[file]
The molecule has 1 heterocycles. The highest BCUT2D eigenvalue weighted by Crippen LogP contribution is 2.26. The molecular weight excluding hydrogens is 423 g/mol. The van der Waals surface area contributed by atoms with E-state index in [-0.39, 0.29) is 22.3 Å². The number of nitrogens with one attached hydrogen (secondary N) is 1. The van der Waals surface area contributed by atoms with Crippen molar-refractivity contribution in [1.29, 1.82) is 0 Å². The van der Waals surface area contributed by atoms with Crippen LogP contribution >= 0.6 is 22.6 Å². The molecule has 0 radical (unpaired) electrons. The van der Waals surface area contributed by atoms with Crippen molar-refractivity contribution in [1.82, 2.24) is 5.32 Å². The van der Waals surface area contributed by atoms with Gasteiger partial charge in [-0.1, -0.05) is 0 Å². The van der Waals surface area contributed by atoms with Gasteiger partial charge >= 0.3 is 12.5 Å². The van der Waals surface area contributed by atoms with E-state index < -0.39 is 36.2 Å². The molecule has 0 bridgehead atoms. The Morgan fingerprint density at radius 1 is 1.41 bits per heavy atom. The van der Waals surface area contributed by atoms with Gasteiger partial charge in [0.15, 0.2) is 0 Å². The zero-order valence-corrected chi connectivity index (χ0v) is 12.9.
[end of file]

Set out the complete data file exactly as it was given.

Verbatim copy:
The molecule has 1 heterocycles. The highest BCUT2D eigenvalue weighted by Crippen LogP contribution is 2.26. The molecular weight excluding hydrogens is 423 g/mol. The van der Waals surface area contributed by atoms with E-state index in [-0.39, 0.29) is 22.3 Å². The number of nitrogens with one attached hydrogen (secondary N) is 1. The van der Waals surface area contributed by atoms with Crippen molar-refractivity contribution in [1.29, 1.82) is 0 Å². The van der Waals surface area contributed by atoms with Crippen LogP contribution >= 0.6 is 22.6 Å². The molecule has 0 radical (unpaired) electrons. The van der Waals surface area contributed by atoms with Crippen molar-refractivity contribution in [1.82, 2.24) is 5.32 Å². The van der Waals surface area contributed by atoms with Gasteiger partial charge in [-0.1, -0.05) is 0 Å². The van der Waals surface area contributed by atoms with Gasteiger partial charge >= 0.3 is 12.5 Å². The van der Waals surface area contributed by atoms with E-state index < -0.39 is 36.2 Å². The molecule has 0 bridgehead atoms. The Morgan fingerprint density at radius 1 is 1.41 bits per heavy atom. The van der Waals surface area contributed by atoms with Gasteiger partial charge in [0.15, 0.2) is 0 Å². The zero-order valence-corrected chi connectivity index (χ0v) is 12.9.